Adobo is a Filipino dish made with a base of meat and simmered in a concoction of vinegar, soy sauce, and a variety of spices and herbs.


What is Adobo?

Adobo is a Filipino dish made with a base of meat and simmered in a concoction of vinegar, soy sauce, and a variety of spices and herbs. Chicken is the most frequently used meat in this dish, though pork and beef may also be used. Also, the word is used to describe the cooking method of simmering cooked food in a sauce containing vinegar, herbs, and spices.

  • The dish is eaten with white rice and has a mixture of salty, sour, and sweet flavors.
  • Spanish and Mexican cuisines have also adapted this dish to their own tastes.

The best restaurants serving this dish in the Philippines include:

  • Café Adriatico
  • Grace Park
  • Manam
  • Pamana
  • Romulo Café 
  • Ilustrado
  • Little Flour
  • Via Mare
  • Adobo Connection
  • Tipulo

Origin of adobo

Filipino cuisine is a blend of local indigenous cuisine, as well as Spanish, Indian, Chinese, and American influences. Adobo is often considered the national dish of the Philippines and has a long history in the islands. Colonial history often cites this dish as being derived from Spanish dishes. However, modern historians have dug deeper and found that the dish was already well-established in the Philippines by the time the Spaniards reached there. They found the cooking process similar to their own and named it adobo. White adobo was even then considered an “indigenous practice”.


Nutritional profile for adobo with rice (1 cup):

Adobo is a rich source of micronutrients such as iron, calcium, magnesium, phosphorous, potassium, sodium, folate, folic acid, choline, vitamin A, retinol, and essential fatty acids. Additionally, chicken consumption is associated with lower risk of obesity, cardiovascular diseases, type 2 diabetes, and cancer. It is considered a healthful food to eat during pregnancy, breastfeeding, and old age. The FAO (Food and Agricultural Organization) of the United Nations recommends chicken as a nutrient-dense food in developing countries facing food shortages. Also, vinegar is a rich source of polyphenols, which help the body fight oxidative stress and diseases like cancers, diabetes, and hypertension. It even helps fight infections.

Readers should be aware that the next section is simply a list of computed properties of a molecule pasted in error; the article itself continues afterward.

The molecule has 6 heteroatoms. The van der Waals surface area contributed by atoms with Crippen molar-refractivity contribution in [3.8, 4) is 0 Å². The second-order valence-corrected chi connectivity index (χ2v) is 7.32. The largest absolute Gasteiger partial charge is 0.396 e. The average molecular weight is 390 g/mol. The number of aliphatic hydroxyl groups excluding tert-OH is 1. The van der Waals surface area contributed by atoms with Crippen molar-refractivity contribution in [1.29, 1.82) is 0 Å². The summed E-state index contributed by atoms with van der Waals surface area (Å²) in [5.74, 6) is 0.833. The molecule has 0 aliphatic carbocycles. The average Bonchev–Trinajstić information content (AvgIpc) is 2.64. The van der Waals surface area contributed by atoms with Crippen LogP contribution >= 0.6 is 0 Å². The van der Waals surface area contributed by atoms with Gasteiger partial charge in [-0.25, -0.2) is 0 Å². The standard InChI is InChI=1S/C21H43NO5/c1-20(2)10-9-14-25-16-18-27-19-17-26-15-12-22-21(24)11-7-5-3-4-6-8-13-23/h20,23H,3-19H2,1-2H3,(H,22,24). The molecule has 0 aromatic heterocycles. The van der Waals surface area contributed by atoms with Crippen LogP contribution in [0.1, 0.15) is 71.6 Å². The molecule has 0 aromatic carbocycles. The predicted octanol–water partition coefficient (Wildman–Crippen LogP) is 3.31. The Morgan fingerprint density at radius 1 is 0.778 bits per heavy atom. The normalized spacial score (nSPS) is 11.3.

Commercial production

As it is prepared with different recipes in different restaurants, this is quite a versatile dish. Each household may have a different recipe for this dish with minor variations. It is a very common dish in the Philippines and can be found in almost every restaurant and is generally consumed with white rice. Due to the presence of vinegar, it can be stored and consumed over a period of a few days. 

Adobo Recipes

This recipe may have different variations and the meat may also change. Here are a few recipes:

FDA regulations

Chicken falls under the category of poultry, which is defined as any domesticated bird used for food. Vinegar is classified as a generally recognized as safe substance and is considered an acidifying ingredient.


Bettina Makalintal, People All Over the World Love Adobo—But What Is It?, Bon Appétit,

Johnston, Carol S, and Cindy A Gaas. “Vinegar: medicinal uses and antiglycemic effect.” MedGenMed : Medscape general medicine vol. 8,2 61. 30 May. 2006, 

Marangoni, Franca et al. “Role of poultry meat in a balanced diet aimed at maintaining health and wellbeing: an Italian consensus document.” Food & nutrition research vol. 59 27606. 9 Jun. 2015, doi:10.3402/fnr.v59.27606